Last year I published a post on 10 picture books that spark empathy. It turns there are many more than the original 10 highlighted. With the world we live in, we all need a little more empathy in our lives and in our classrooms. Picture books offer us a way to start the conversations and to plant the seeds. So today I offer you an updated list, the original 10 can still be found toward the bottom. Remember; picture books are for all ages and the power of these cannot be disputed.
Penguin Problems by Jory John and Lane Smith follows a little penguin that just wants to be understood. He doesn’t want to follow the crowd of the other penguins and in fact, constantly complains, until someone puts things into perspective for him.
Big Bob, Little Bob by James Howe and Laura Ellen Anderson is a great stry of what happens when a new boy moves into the neighborhood and doesn’t quite understand the boy who shares his name.
Everyone Loves Cupcake by Kelly DiPucchio and Eric Wight is the story of Cupcake who just wants to be perfect. Yet being perfect is exhausting. Will her friends accept her for who she is?
Little Bot and Sparrow by Jape Parker follows Robot in his quest forfriendship after being discarded as old. What a great tale of how we do not have to be the same to be friends.
The Mouse and the Moon by Gabriel Alborozo follows Mouse who is very lonely. One day he starts to speak to the Moon and makes a surprise friend in the process.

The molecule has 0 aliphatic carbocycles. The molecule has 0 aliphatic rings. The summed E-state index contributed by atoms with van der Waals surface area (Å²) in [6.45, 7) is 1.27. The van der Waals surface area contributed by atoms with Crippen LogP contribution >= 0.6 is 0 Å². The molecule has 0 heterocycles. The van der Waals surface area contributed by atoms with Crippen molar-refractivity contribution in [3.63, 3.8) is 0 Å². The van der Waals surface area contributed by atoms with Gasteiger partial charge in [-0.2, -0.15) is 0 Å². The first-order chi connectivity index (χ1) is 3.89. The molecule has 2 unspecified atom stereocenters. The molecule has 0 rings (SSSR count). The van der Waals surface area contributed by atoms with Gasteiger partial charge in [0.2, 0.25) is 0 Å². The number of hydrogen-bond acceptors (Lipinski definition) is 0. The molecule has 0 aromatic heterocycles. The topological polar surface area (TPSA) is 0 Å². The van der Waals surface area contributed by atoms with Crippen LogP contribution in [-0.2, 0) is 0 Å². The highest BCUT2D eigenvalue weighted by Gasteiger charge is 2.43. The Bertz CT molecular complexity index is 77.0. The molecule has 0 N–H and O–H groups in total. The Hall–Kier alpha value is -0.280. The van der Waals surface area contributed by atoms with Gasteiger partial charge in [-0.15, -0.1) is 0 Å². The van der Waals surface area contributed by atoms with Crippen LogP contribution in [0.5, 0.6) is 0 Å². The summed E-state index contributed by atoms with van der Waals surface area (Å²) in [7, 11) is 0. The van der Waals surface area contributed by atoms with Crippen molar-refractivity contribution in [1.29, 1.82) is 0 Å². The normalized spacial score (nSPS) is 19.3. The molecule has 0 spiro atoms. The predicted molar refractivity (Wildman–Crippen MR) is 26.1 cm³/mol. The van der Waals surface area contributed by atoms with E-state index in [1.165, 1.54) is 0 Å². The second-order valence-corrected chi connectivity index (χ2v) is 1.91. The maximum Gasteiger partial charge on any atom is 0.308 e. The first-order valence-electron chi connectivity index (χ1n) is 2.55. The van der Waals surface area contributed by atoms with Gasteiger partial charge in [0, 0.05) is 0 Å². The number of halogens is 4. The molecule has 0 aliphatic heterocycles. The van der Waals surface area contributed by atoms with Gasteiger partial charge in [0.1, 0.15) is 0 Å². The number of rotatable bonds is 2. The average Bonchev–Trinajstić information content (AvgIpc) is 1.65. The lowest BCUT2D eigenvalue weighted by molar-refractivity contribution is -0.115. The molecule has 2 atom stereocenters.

Samson in the Snow by Phillip C. Stead follows a woolly mammoth after his chance encounter with a little bird. Even though they are so different, Samson cannot stop worrying about the bird when a snowstorm hits and he sets out to find him.
For all the kids who identify as being extremely shy, Shy by Deborah Freedman is a beautiful tale of finding a friend and finding courage.
The Uncorker of Ocean Bottles by Michelle Cuevas and Erin E. Stead is a tale that speaks of loneliness, of taking a chance, and of finding your place. How many of us cannot relate to the feeling of being lonely?
School’s First Day of School by Adam Rex and Christian Robinson is all about a school and how nervous it is before the kids show up. What a great way to discuss how we can make newcomers feel welcome.
Hello, My Name is Octicorn by Kevin Diller and Justin Lowe who feels just a little bit different. So is being different a good thing or a bad thing?
The Lonely Book by Kate Bernheimer and Chris Sheban talks about loneliness as well. When a new book no longer is new, who will read it any more? Great way to use metaphors to get kids to talk about being lonely.
Dear Dragon by Josh Funk and Rodolfo Montalvo speaks of an unlikely friendship between two different species. It begs the question; must we be the same to be friends?